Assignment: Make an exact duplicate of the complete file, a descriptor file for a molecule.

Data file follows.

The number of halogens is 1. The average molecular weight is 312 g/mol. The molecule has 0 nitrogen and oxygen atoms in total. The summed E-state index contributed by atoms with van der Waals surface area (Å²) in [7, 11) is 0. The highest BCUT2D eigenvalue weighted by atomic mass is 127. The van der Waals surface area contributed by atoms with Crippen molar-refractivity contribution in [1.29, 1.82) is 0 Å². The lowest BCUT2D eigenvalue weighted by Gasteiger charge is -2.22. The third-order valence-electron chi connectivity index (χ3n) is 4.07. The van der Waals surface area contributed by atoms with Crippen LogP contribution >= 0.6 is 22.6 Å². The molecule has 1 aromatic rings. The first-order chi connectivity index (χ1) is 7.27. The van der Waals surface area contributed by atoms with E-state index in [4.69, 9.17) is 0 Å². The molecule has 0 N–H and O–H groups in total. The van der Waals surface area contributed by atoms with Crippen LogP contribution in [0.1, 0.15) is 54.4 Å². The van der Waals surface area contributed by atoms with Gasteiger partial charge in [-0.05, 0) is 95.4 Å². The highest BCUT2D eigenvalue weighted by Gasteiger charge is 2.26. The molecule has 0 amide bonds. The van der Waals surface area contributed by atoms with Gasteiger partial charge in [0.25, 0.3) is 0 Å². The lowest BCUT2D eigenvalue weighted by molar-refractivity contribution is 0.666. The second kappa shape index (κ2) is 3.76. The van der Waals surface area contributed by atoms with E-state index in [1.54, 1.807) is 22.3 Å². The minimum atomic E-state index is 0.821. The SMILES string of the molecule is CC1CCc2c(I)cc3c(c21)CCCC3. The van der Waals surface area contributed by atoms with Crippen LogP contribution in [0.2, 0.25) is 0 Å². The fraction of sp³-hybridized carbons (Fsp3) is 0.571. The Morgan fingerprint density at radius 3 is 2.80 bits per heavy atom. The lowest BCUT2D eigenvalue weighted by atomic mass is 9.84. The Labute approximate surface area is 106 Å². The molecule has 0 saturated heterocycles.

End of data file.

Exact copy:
The number of halogens is 1. The average molecular weight is 312 g/mol. The molecule has 0 nitrogen and oxygen atoms in total. The summed E-state index contributed by atoms with van der Waals surface area (Å²) in [7, 11) is 0. The highest BCUT2D eigenvalue weighted by atomic mass is 127. The van der Waals surface area contributed by atoms with Crippen molar-refractivity contribution in [1.29, 1.82) is 0 Å². The lowest BCUT2D eigenvalue weighted by Gasteiger charge is -2.22. The third-order valence-electron chi connectivity index (χ3n) is 4.07. The van der Waals surface area contributed by atoms with Crippen LogP contribution >= 0.6 is 22.6 Å². The molecule has 1 aromatic rings. The first-order chi connectivity index (χ1) is 7.27. The van der Waals surface area contributed by atoms with E-state index in [4.69, 9.17) is 0 Å². The molecule has 0 N–H and O–H groups in total. The van der Waals surface area contributed by atoms with Crippen LogP contribution in [0.1, 0.15) is 54.4 Å². The van der Waals surface area contributed by atoms with Gasteiger partial charge in [-0.05, 0) is 95.4 Å². The highest BCUT2D eigenvalue weighted by Gasteiger charge is 2.26. The molecule has 0 amide bonds. The van der Waals surface area contributed by atoms with Gasteiger partial charge in [0.25, 0.3) is 0 Å². The lowest BCUT2D eigenvalue weighted by molar-refractivity contribution is 0.666. The second kappa shape index (κ2) is 3.76. The van der Waals surface area contributed by atoms with E-state index in [1.54, 1.807) is 22.3 Å². The minimum atomic E-state index is 0.821. The SMILES string of the molecule is CC1CCc2c(I)cc3c(c21)CCCC3. The van der Waals surface area contributed by atoms with Crippen LogP contribution in [0.2, 0.25) is 0 Å². The fraction of sp³-hybridized carbons (Fsp3) is 0.571. The Morgan fingerprint density at radius 3 is 2.80 bits per heavy atom. The lowest BCUT2D eigenvalue weighted by atomic mass is 9.84. The Labute approximate surface area is 106 Å². The molecule has 0 saturated heterocycles.